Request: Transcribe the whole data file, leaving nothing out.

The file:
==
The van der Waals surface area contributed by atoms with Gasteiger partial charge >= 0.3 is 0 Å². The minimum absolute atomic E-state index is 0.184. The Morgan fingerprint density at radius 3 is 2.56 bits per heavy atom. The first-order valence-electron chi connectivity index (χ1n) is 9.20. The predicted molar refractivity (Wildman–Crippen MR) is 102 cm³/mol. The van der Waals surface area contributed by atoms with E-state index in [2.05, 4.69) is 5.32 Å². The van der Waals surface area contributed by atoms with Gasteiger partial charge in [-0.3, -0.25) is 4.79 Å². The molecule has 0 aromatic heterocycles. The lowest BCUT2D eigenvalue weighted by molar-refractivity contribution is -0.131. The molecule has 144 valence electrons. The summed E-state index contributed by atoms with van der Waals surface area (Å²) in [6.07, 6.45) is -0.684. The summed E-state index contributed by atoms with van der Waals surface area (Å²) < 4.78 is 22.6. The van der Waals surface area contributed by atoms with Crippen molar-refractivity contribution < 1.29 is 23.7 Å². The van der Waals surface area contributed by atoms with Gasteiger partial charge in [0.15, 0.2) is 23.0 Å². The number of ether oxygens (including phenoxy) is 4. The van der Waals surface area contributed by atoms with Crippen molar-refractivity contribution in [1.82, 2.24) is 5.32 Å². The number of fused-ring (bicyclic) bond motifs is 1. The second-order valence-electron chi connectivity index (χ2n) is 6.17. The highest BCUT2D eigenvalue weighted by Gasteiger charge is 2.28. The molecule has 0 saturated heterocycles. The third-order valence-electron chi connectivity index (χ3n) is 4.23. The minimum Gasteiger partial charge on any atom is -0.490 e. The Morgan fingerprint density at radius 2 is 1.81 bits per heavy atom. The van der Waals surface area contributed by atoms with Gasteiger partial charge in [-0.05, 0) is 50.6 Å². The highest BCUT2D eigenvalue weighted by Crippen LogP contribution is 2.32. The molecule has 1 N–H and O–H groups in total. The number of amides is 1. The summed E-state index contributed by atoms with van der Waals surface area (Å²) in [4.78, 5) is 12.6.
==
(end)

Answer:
The van der Waals surface area contributed by atoms with Gasteiger partial charge >= 0.3 is 0 Å². The minimum absolute atomic E-state index is 0.184. The Morgan fingerprint density at radius 3 is 2.56 bits per heavy atom. The first-order valence-electron chi connectivity index (χ1n) is 9.20. The predicted molar refractivity (Wildman–Crippen MR) is 102 cm³/mol. The van der Waals surface area contributed by atoms with E-state index in [2.05, 4.69) is 5.32 Å². The van der Waals surface area contributed by atoms with Gasteiger partial charge in [-0.3, -0.25) is 4.79 Å². The molecule has 0 aromatic heterocycles. The lowest BCUT2D eigenvalue weighted by molar-refractivity contribution is -0.131. The molecule has 144 valence electrons. The summed E-state index contributed by atoms with van der Waals surface area (Å²) in [6.07, 6.45) is -0.684. The summed E-state index contributed by atoms with van der Waals surface area (Å²) < 4.78 is 22.6. The van der Waals surface area contributed by atoms with Crippen molar-refractivity contribution < 1.29 is 23.7 Å². The van der Waals surface area contributed by atoms with Gasteiger partial charge in [0.15, 0.2) is 23.0 Å². The number of ether oxygens (including phenoxy) is 4. The van der Waals surface area contributed by atoms with Crippen molar-refractivity contribution in [1.82, 2.24) is 5.32 Å². The number of fused-ring (bicyclic) bond motifs is 1. The second-order valence-electron chi connectivity index (χ2n) is 6.17. The highest BCUT2D eigenvalue weighted by Gasteiger charge is 2.28. The molecule has 0 saturated heterocycles. The third-order valence-electron chi connectivity index (χ3n) is 4.23. The minimum Gasteiger partial charge on any atom is -0.490 e. The Morgan fingerprint density at radius 2 is 1.81 bits per heavy atom. The van der Waals surface area contributed by atoms with Gasteiger partial charge in [-0.05, 0) is 50.6 Å². The highest BCUT2D eigenvalue weighted by Crippen LogP contribution is 2.32. The molecule has 1 N–H and O–H groups in total. The number of amides is 1. The summed E-state index contributed by atoms with van der Waals surface area (Å²) in [4.78, 5) is 12.6.